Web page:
Business / Companies

Prices make feathers fly for Angry Birds' merchandise

By He Wei in Shanghai (China Daily) Updated: 2012-08-20 09:20

In comparison with its sizzling debut as a mobile game, the opening of the first Angry Birds retail outlet in China was more of a damp squib.

Its producer, Rovio Entertainment Ltd, announced an ambitious target of a billion fans for the popular game via brick-and-mortar stores but sales have not been as encouraging as the Finnish company expected, at least in the first three weeks following the grand opening in July.

Prices make feathers fly for Angry Birds' merchandise

An Angry Bird-shaped electronic device on show at the Macworld Asia 2012 expo in Beijing. Its producer, Rovio Entertainment Ltd, set an ambitious target of a billion fans for the popular game via its Shanghai-based brick-and-mortar store, but sales have not been as encouraging as the Finnish company expected. [Photo/China Daily] 

On the underground floor of the Grand Gateway mall in one of Shanghai's central business districts, Xujiahui, a small group of high school girls walked into a three-dimensional version of the virtual world.

As well as colorful soft toys such as red birds and green pigs, the store sells a wide variety of Angry Birds merchandise including iPhone cases, shirts, bags, toys and, of course, games.

However, the girls decided to leave after just five minutes. No other customer was inside the shop before they entered.

"Those products are not cheap at all, especially when you compare them with the price online," said Pan Yankai, a 16-year-old who used to play the game a lot.

And by "online", she was not referring to Rovio's official e-store on, the country's most influential business-to-customer site, but the pirated spin-offs flooding other websites.

Prices make feathers fly for Angry Birds' merchandise

It is true. An Angry Birds-themed T-shirt costs 259 yuan ($40) in the store and an iPhone case sells for 138 yuan. Fakes can be bought through unauthorized channels at a fifth to one-third of the price of authentic ones.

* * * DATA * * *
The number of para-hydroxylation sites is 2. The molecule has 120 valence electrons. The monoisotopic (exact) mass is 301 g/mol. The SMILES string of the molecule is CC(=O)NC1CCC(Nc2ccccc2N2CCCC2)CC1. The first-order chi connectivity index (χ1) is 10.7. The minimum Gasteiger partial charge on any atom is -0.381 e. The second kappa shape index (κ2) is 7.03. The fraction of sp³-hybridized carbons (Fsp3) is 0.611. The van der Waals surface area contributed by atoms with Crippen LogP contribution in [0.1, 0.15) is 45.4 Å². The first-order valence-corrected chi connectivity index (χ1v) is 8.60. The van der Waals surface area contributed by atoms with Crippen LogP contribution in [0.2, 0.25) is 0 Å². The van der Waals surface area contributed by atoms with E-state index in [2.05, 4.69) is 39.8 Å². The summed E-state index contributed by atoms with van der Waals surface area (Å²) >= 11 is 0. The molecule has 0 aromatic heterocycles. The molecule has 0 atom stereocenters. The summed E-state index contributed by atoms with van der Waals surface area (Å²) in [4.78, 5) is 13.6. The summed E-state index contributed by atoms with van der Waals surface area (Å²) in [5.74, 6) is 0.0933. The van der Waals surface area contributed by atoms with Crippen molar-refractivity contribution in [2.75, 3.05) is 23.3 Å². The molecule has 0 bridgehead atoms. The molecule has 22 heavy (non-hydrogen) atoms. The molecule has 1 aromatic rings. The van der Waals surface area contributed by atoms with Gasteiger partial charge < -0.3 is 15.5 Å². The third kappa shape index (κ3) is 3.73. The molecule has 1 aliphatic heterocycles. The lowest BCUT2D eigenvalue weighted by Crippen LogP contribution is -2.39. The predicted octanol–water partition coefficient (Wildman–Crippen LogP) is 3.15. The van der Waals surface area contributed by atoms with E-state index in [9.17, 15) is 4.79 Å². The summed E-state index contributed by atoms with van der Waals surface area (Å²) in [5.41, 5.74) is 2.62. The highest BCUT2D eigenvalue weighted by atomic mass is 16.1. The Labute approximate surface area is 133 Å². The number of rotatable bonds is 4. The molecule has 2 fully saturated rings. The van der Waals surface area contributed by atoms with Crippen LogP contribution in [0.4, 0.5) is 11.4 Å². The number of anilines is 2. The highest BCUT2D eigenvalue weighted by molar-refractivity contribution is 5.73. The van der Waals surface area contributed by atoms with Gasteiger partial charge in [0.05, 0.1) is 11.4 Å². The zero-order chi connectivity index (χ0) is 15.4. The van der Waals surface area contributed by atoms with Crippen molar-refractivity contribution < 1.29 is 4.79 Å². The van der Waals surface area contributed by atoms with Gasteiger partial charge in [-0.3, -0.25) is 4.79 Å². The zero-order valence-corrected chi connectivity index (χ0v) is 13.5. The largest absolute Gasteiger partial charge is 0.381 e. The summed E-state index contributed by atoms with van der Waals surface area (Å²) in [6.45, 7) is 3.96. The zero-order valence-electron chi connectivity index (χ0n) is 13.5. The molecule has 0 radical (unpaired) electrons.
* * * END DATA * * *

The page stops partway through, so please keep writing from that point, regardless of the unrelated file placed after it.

Peter Vesterbacka, the company's global chief marketing officer, has declined to reveal the sales figures of online stores and brick-and-mortar shops. But he said the Shanghai store marks the first in a chain of 25 scheduled to open in the country by the end of this year.

The company showed its commitment to China by establishing its first overseas operation in Shanghai, where the research, marketing and sales of Angry Birds-related products is conducted.

"We are delighted to be fully operational in China. China has great potential for growth but just as exciting is the opportunity to build a creative franchise, a marriage of virtual and real life, that is special for China and exciting for our Chinese fans," Vesterbacka told China Daily.

Before the store opened, the first official apparel to go on sale in China was a line of Angry Birds shoes, sold on, an online retailer exclusively selling footwear.

To further penetrate the market that has helped to drive the company's thriving growth, the firm outlined a series of China-related business plans in June that also include opening activity parks.

According to Vesterbacka, two Angry Birds activity parks will be established in the coming autumn. One will be in Haining, Zhejiang province, and the other, smaller in scale, will be in the Sino-Finnish Center at Tongji University in Shanghai.

Rovio's sales jumped 10-fold to around $100 million last year as gamers flocked to download its titles. Consumer products, which include merchandising and licensing, generated around 30 percent of its revenues.

Rovio has to deal with rampant intellectual property violations and sales of counterfeit merchandise.

Paul Chen, the company's China head, believed their strong brand presence in China would make it easier for buyers to get authorized products. He expected revenue in China to triple in 2012, thanks to booming licensing income.

But market observers had their doubts about the ambitious plan.

"In a largely cost-conscious market, many users just want birds that look like those in the games, no matter whether they are authentic or not," said Sun Mengzi, a games specialist with IT consultancy Analysys International.

Sun said Rovio's moves have indicated how closely it is following in the footsteps of The Walt Disney Co, by creating memorable animated characters and a profitable product line.

"Because users don't spend a lot of time on casual games, it is important to transform their current success into long-standing, physical figures that you can reach in your everyday life," Sun said.

But there are two sides to the coin. While the bird-slinging game gained popularity because of its simplicity and the little time commitment it required, it is not easy to maintain "stickiness" of use.

That would put a dent in the sales of spin-offs in the long run. "If people lose interest in the games, why would they pay to get the toys?" Sun asked.

Hot Topics

Editor's Picks